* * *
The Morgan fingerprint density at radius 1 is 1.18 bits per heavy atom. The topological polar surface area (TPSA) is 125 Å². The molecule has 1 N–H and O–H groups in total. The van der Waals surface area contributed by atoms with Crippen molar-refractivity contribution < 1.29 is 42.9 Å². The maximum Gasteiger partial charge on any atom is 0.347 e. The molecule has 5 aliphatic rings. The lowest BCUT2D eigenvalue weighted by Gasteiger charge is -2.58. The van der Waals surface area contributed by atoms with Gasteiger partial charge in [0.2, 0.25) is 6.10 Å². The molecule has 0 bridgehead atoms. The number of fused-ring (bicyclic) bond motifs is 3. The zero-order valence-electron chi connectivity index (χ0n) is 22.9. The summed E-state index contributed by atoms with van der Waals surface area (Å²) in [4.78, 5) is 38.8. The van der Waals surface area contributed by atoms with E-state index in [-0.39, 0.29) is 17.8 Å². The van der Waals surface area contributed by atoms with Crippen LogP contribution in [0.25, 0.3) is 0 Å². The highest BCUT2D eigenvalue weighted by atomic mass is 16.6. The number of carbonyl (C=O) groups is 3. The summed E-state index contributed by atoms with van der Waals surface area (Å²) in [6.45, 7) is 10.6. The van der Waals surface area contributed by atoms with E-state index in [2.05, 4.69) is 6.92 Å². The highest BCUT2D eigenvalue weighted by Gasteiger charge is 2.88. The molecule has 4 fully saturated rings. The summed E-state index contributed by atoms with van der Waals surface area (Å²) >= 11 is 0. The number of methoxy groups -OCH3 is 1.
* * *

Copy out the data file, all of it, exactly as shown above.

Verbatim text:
The Morgan fingerprint density at radius 1 is 1.18 bits per heavy atom. The topological polar surface area (TPSA) is 125 Å². The molecule has 1 N–H and O–H groups in total. The van der Waals surface area contributed by atoms with Crippen molar-refractivity contribution < 1.29 is 42.9 Å². The maximum Gasteiger partial charge on any atom is 0.347 e. The molecule has 5 aliphatic rings. The lowest BCUT2D eigenvalue weighted by Gasteiger charge is -2.58. The van der Waals surface area contributed by atoms with Gasteiger partial charge in [0.2, 0.25) is 6.10 Å². The molecule has 0 bridgehead atoms. The number of fused-ring (bicyclic) bond motifs is 3. The zero-order valence-electron chi connectivity index (χ0n) is 22.9. The summed E-state index contributed by atoms with van der Waals surface area (Å²) in [4.78, 5) is 38.8. The van der Waals surface area contributed by atoms with E-state index in [-0.39, 0.29) is 17.8 Å². The van der Waals surface area contributed by atoms with Crippen LogP contribution in [0.25, 0.3) is 0 Å². The highest BCUT2D eigenvalue weighted by atomic mass is 16.6. The number of carbonyl (C=O) groups is 3. The summed E-state index contributed by atoms with van der Waals surface area (Å²) in [6.45, 7) is 10.6. The van der Waals surface area contributed by atoms with E-state index in [2.05, 4.69) is 6.92 Å². The highest BCUT2D eigenvalue weighted by Gasteiger charge is 2.88. The molecule has 4 fully saturated rings. The summed E-state index contributed by atoms with van der Waals surface area (Å²) >= 11 is 0. The number of methoxy groups -OCH3 is 1.